High-quality dental work usually lasts a very long time, whereas low-quality work may fall out or decay out in a few years. The price of dental work is not the best way to judge quality; rather, pay attention to the time the dentist takes to do the work. High-quality dentistry cannot be done assembly-line style; it takes time and meticulous attention to detail.
Before embarking on treatment, get a clear understanding at your own level of what is to be done and what the outcome might be. Consider treatment options, because there may be more than one way to accomplish a goal. For example, a removable bridge, fixed bridge, or an implant may all be acceptable ways to replace a missing tooth; but they have different advantages, disadvantages, and cost.
Be wary of flamboyant advertising, because it is likely to signify an emphasis on mass production rather than quality care When the fees charged per service are low, the number of services performed may be greater than needed, resulting in higher overall cost .
Dentists whose ads overemphasize “twilight sleep,” cosmetic dentistry, and one-visit comprehensive treatment may not be interested in long-term maintenance care that does not generate high income .
Routine use of intravenous sedation is another bad sign because it means that patients are exposed to unnecessary risks. Although general anesthesia can be appropriate for children [2,3], adults with seizure disorders, and a few other situations, the vast majority of patients do not need it for routine dentistry.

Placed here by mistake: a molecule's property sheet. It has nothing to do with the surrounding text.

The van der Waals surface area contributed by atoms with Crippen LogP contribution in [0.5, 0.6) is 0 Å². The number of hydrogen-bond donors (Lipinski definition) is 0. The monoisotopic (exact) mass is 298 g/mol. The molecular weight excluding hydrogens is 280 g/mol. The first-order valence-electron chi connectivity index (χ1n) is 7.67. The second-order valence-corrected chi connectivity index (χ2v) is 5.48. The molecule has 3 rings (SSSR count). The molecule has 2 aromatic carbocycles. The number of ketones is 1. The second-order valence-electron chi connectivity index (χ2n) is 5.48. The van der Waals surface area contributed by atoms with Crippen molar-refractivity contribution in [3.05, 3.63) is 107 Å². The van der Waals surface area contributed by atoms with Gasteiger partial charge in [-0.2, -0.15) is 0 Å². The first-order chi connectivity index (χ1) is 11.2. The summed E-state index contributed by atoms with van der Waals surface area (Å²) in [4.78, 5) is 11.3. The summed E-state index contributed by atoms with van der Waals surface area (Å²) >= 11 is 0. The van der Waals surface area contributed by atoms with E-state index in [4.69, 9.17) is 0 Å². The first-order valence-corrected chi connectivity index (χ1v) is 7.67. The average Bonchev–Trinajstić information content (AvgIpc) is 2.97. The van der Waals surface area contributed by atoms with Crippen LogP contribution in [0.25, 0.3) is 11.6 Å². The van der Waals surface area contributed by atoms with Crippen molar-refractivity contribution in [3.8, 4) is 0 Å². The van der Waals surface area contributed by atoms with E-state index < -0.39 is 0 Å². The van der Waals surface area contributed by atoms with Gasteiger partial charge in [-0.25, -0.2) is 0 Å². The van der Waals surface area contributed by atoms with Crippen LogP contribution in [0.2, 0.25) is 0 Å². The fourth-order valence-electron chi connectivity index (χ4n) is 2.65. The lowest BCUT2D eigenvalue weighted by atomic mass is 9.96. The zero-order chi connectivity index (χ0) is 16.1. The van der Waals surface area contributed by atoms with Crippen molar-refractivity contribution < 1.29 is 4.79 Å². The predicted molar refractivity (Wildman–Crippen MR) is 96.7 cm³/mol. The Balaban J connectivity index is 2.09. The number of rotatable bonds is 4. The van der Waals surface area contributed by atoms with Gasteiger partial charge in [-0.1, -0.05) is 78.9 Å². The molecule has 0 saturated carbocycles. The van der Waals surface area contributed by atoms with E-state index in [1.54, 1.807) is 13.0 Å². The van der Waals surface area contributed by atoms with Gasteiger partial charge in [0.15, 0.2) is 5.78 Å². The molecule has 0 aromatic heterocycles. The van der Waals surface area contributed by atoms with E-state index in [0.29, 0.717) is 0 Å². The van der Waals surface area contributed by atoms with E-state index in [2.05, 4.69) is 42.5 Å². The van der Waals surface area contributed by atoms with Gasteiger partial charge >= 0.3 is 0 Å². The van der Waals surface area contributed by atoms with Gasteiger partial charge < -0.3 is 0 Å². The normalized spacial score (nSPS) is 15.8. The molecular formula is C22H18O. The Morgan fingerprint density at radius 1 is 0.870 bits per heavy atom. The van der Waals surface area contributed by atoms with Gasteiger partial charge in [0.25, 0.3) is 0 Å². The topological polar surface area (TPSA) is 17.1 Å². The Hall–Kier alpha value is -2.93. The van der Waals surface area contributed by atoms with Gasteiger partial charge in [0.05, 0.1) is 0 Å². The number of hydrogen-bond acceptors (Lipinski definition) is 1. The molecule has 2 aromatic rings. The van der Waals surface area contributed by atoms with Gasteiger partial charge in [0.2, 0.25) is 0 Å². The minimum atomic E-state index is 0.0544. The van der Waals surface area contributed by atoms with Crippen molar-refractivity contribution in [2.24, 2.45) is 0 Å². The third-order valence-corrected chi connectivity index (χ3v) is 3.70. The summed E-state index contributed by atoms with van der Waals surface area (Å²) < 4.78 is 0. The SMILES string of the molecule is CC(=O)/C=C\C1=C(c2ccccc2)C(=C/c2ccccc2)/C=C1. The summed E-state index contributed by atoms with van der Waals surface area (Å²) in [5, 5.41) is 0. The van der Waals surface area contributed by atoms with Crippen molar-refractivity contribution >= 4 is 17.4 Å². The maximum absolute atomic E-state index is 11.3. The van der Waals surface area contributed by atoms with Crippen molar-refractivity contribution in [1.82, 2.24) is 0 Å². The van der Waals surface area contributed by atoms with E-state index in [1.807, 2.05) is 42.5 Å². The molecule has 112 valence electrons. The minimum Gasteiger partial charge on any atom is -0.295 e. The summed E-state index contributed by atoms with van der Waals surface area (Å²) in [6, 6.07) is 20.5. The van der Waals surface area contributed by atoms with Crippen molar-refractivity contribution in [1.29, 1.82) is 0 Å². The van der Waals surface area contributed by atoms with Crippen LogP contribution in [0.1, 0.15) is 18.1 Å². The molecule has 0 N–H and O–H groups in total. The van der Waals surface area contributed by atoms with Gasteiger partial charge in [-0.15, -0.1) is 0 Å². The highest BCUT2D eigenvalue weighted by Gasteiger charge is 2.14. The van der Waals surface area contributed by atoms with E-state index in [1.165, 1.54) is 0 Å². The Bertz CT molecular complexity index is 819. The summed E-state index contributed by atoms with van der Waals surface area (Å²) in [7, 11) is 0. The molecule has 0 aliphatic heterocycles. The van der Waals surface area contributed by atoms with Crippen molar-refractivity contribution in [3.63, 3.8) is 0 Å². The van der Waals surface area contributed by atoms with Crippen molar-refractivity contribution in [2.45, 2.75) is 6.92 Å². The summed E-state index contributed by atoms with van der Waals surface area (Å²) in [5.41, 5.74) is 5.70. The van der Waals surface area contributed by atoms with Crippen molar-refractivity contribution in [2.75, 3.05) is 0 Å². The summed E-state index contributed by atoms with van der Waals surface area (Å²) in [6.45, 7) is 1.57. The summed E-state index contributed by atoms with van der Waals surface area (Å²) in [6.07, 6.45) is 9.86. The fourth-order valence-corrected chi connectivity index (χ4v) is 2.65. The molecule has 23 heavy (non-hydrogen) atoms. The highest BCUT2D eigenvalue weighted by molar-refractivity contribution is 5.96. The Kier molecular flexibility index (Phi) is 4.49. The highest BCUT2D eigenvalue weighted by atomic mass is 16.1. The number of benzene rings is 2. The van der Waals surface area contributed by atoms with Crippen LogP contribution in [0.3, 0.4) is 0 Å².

A small percentage of dentists espouse or engage in unscientific pracftices. You should avoid any dentists who:
- Sell vitamins or other dietary supplements
- Automatically recommend replacement of amalgam fillings or removal of teeth that have root canals
- “Specialize” in treating headaches, backaches, myofascial pain, or TMJ problems
- Allege that fluoridation is dangerous
- Identify themselves as practicing “holistic” or “biological” dentistry
- Diagnose neuralgia-inducing cavitational osteonecrosis (NICO)
- Go beyond dentistry by diagnosing “heavy metal toxicity” or diseases other than those of the mouth, gums, teeth, and associated tissues.
It makes sense to become acquainted with a family dentist before an emergency arises. Suitable prospects can be identified by asking among friends, acquaintances, and local health professionals. Additional recommendations can be obtained from a local dental society or a dental school if one is located nearby.
A good first step is to schedule a “get acquainted” visit to see whether your personalities and philosophies of health care are a match. Ask about fees and payment plans. Most dentists prefer patients to initiate discussion of fees because patients know more about their own financial situation. Where large fees are involved for major work, it is best to have a written understanding of what fees will be charged and when payment will be due.
Consumers Research offers these questions for judging a dentist’s skills after you have received treatment: